Upon considering the areas of customisation requirements, ERP scope involves significant alterations of staff work practices and working processes (Monk & Wagner 2009, p.56). Thus, a complete understanding of various processes before initiation of implementation may reduce probabilities of the system to failure.

Introducing the New MIS

After selection of the successful bidder for the software, introduction of the new system follows. This step requires change management. The new MIS system calls for alteration of the processes that employees were utilising to conduct Med-Lab Company’s business.

Since many operations that were previously executed by the employees manually, or with partial interventions of computers, will now be integrated and automated, employees will require retraining on how to use the new system.

Fui-Hoon and Lee-Shang (2001) confirm that upon the introduction of a new MIS, employees require training on how to share common practices and information throughout the enterprise in addition to how to access and produce reports in real time.

The implementation methodology follows Markus and Tanis’ ERP life cycle that includes, ‘chartering, project, and Shakedown’ phases (Markus & Tanis 2000, p.173). The chartering phase comprises the evaluation of various decisions that lead to ERP project funding.

The main players in this phase are vendors, organisations’ executives, and consultants together with Med-Lab Company’s IT specialists. The main activities include initiation of the ideas, making decisions to proceed with the project, and scheduling and planning of the project.

Project phase entails accomplishing tasks such as rollout and system configuration.

The main crucial stakeholders are “the team members of the project, internal information technology specialists, vendors, and managers from the functional areas and business units that are planned for integration through ERP” (Markus & Tanis 2000, p.175).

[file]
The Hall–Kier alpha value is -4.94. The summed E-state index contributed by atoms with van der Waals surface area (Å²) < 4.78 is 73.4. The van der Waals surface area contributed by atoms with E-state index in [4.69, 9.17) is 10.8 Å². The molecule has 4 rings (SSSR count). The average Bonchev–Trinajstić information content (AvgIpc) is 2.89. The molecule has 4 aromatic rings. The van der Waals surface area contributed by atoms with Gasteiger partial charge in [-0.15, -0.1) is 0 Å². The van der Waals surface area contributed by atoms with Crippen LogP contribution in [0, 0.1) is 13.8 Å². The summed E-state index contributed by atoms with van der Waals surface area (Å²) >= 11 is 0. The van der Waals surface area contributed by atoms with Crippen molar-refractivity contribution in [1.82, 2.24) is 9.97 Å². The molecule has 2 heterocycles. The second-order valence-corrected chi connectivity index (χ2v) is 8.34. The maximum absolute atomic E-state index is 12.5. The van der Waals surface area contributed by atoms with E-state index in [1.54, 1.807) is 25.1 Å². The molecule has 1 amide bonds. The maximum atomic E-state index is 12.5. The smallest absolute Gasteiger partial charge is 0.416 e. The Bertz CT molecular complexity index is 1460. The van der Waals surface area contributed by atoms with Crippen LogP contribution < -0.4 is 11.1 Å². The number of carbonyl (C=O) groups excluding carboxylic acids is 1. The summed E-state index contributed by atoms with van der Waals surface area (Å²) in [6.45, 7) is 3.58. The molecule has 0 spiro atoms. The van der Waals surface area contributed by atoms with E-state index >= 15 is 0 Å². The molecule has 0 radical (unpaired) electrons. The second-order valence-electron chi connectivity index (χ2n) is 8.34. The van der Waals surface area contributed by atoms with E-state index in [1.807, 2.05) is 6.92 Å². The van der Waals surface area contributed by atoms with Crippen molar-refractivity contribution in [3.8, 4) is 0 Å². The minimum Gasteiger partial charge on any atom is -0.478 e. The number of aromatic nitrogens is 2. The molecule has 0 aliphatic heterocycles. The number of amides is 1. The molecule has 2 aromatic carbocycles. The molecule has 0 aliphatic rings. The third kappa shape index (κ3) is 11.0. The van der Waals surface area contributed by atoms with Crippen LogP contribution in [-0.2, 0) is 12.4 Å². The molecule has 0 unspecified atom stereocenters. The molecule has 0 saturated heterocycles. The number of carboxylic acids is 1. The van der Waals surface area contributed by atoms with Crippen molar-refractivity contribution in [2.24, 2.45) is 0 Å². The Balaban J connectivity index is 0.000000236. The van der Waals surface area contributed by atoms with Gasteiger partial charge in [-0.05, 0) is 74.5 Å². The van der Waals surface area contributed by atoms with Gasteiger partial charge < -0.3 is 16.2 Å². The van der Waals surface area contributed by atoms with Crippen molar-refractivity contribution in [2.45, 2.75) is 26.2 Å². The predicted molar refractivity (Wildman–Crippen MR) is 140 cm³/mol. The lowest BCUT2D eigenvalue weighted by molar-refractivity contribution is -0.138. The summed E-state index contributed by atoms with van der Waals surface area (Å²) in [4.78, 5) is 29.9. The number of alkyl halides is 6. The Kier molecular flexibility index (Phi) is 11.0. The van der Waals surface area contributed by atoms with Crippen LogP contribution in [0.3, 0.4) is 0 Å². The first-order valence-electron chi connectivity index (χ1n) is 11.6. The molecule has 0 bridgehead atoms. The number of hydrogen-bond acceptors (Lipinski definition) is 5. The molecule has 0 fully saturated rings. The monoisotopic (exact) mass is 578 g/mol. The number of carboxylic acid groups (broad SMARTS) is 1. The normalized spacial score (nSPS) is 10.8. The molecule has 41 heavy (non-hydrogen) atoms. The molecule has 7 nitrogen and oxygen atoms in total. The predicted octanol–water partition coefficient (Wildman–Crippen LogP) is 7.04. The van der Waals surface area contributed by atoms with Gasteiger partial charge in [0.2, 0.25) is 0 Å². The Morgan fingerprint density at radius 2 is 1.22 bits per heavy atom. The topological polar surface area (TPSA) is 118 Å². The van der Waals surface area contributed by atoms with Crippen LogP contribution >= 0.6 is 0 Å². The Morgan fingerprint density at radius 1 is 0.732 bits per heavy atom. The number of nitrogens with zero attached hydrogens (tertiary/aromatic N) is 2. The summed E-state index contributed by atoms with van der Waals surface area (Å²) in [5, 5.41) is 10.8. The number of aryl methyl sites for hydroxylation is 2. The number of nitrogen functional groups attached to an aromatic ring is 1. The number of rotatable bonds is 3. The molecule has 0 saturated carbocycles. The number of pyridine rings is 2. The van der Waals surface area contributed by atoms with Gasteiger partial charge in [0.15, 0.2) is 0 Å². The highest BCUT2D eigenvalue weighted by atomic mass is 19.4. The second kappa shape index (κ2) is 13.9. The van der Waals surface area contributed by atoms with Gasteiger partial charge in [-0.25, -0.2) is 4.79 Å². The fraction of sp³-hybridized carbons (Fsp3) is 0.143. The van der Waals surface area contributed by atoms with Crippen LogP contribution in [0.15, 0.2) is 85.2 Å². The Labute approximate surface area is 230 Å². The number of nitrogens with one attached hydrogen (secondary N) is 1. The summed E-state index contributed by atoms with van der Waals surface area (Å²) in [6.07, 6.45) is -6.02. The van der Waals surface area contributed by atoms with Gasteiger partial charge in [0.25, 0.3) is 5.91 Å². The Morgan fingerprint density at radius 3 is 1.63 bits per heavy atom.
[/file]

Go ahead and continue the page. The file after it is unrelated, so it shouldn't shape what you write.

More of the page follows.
The activities of the phases include software configuration, testing, integration, training, rollout, and conversion of processes. ERP system monitoring conducted in this phase ensures complete elimination of bugs.

Conclusion

Faced with the problem of unequal increase in profitability with increase in production capacity, Med-Lab Company has to develop effective solutions to the problem.

When the volume of organisations’ clientele goes up, a large amount of data has to be processed to ensure a timely fulfilment of orders and/or improving products consistently with customer requirements.

This concern accounted for the reduced profitability for Med-Lab Company, thus prompting the necessity for designing and implementing an integrated information management system.

References

Davenport, T 2003, ‘Putting the enterprise into the enterprise system’, Harvard Business Review, vol. 5 no. 2, pp. 121-131.

Dehning, B & Stratopoulos, T 2003, ‘Determinants of a Sustainable Competitive Advantage Due to an IT-enabled Strategy’, Journal of Strategic Information Systems, vol. 12 no. 3, pp. 202-241.

Fryling, M 2010, ‘Estimating the impact of enterprise resource planning project management decisions on post-implementation maintenance costs: a case study using simulation modelling’, Enterprise Information Systems, vol. 4 no. 4, pp. 391–421.

Fui-Hoon, F & Lee-Shang, J 2001, ‘Critical factors for successful implementation of enterprise systems’, Business Process Management Journal, vol. 7 no. 3, pp. 285-296.

Grant, D, Hall, R, Wailes, N & Wright C 2006, ‘The false promise of technological determinism: the case of enterprise resource planning systems,’ New Technology, Work & Employment, vol. 21 no. 1, pp. 2–15.

Head, S 2005, The New Ruthless Economy: Work and Power in the Digital Age, Oxford UP, Oxford.

Kraemmerand, P 2003, ‘ERP implementation: an integrated process of radical change and continuous learning’, Production Planning & Control, vol. 14 no. 4, pp. 228–248.

Markus, L & Tanis, C 2000, The enterprise system experience from adoption to success, Pinnaflex Educational Resources, Inc., Cincinnati, OH.

Monk, E & Wagner, B 2009, Concepts in Enterprise Resource Planning, Course Technology Cengage Learning, Massachusetts, Boston.

Mureell, S 2001, E–Business and ERP: Rapid Implementation and Project Planning, John Wiley and Sons, Inc., New York, NY.

Turban, M 2008, Information Technology for Management, Transforming Organisations in the Digital Economy, John Wiley & Sons, Inc., Massachusetts.

Vilpola, I 2008, ‘A method for improving ERP implementation success by the principles and process of user-centred design’, Enterprise Information Systems, vol. 2 no.1, pp. 47–76.

Appendix: Definition of Terms

Bugs: Errors that may lead to failures or lower functionality of a software application

Chartering: A decision that entails the definition of business problems and constraints of the possible solutions

Customisation: Configuration of MIS systems to meet the clients’ business needs

Decision support systems: A type of MIS that enables managers to make decisions based on statistical projections and data analysis.

ERP: A software application that enables organisations to manage effectively and efficiently the utilisation of resources including human resource, financial resources, and material resources among others

Project phase: A phase in the implementations of MIS that entails the running of a system under implementation by the end users to determine its efficiency and effectiveness

Shakedown: Removal of bugs in the systems under implementation